Primitive Methodism remembers John Wesley

In 1891, in the City Road Chapel in London, was held a Centenary Commemoration of the death of John Wesley. A number of sermons and addresses were given by the notable Methodists of the time, including an address by the Presidents of the separate Methodist connexions that were to reunite some forty years later as the Methodist Church. That year the President of the Primitive Methodist Conference was John Hallam, age 51, who was then nearing the end of his ministerial career. His words clearly show him to be in favour of Methodist union, although this was not to be achieved in his lifetime. 

Primitive Methodist Connexion

By the Rev. J. Hallam, President of the Primitive Methodist Connexion. 

I AM glad to be here when City Road is beginning to renew its youth, and I hope the renewal of its youth will be something more than concrete foundations and marble pillars and better seatage. I hope the Church that worships in this sanctuary will renew its youth with greater fidelity and love to Jesus Christ. 

One hundred years ago to-day, John Wesley breathed his last; forty years ago to-day, William Clowes died – the potter who gave up his work, and took one-third of what he was getting at his trade, in order to preach the gospel. I have been glad here to-day, sir, to see behind me in this beautiful window, that the central representation is John Wesley, standing under a green tree and in the free open air, with Bible in hand, preaching to the people; so William Clowes was the field-preacher of our Church, who, under the green tree, in the market-place, anywhere, told poor lost sinners that Jesus Christ died to save them. There may be some here to-night who do not know that William Clowes is one of the men whom we call our founders, a man who not only could preach the gospel, but could shake a congregation when he began to pray. And you value prayer, unless I much misunderstand your expressions of sympathy with what the previous speaker has said in that singularly chaste and beautiful address. You believe in prayer; and if City Road and all Methodists will go more to their knees, we shall have a revival, and we shall all renew our youth.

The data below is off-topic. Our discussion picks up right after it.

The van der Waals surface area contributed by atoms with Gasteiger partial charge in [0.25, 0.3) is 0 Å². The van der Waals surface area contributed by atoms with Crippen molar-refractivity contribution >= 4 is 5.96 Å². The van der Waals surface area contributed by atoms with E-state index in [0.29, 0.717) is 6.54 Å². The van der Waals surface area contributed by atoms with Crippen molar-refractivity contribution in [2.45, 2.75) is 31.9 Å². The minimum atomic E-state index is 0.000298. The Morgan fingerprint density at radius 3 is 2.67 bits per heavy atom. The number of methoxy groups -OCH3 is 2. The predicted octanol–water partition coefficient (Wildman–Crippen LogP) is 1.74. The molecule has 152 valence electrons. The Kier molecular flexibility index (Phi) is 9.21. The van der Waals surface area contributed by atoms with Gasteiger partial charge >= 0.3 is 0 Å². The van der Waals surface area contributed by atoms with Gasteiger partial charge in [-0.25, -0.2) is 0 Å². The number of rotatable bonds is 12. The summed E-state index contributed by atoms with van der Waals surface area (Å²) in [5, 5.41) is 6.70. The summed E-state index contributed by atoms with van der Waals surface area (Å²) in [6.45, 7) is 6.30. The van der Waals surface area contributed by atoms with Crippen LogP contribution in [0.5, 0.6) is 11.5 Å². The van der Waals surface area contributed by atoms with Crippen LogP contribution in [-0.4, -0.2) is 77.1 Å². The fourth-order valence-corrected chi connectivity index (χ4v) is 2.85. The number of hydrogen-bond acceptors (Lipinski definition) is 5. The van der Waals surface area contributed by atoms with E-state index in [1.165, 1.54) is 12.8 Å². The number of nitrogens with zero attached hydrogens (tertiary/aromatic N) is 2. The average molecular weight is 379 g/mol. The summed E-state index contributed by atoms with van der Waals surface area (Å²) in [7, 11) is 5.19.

At the time when John Wesley was just coming to the front, it is said that Voltaire, the French sceptic, visited this land; and when he got back to his own countrymen, he said that the English people were so disgusted with the Christian religion, that neither the old faith revived nor a new religion would make its fortune. This meeting gives the lie to that. If John Wesley could stand to-night on this platform, I think his heart would be gladdened. He might well say the time had come when the world was his parish.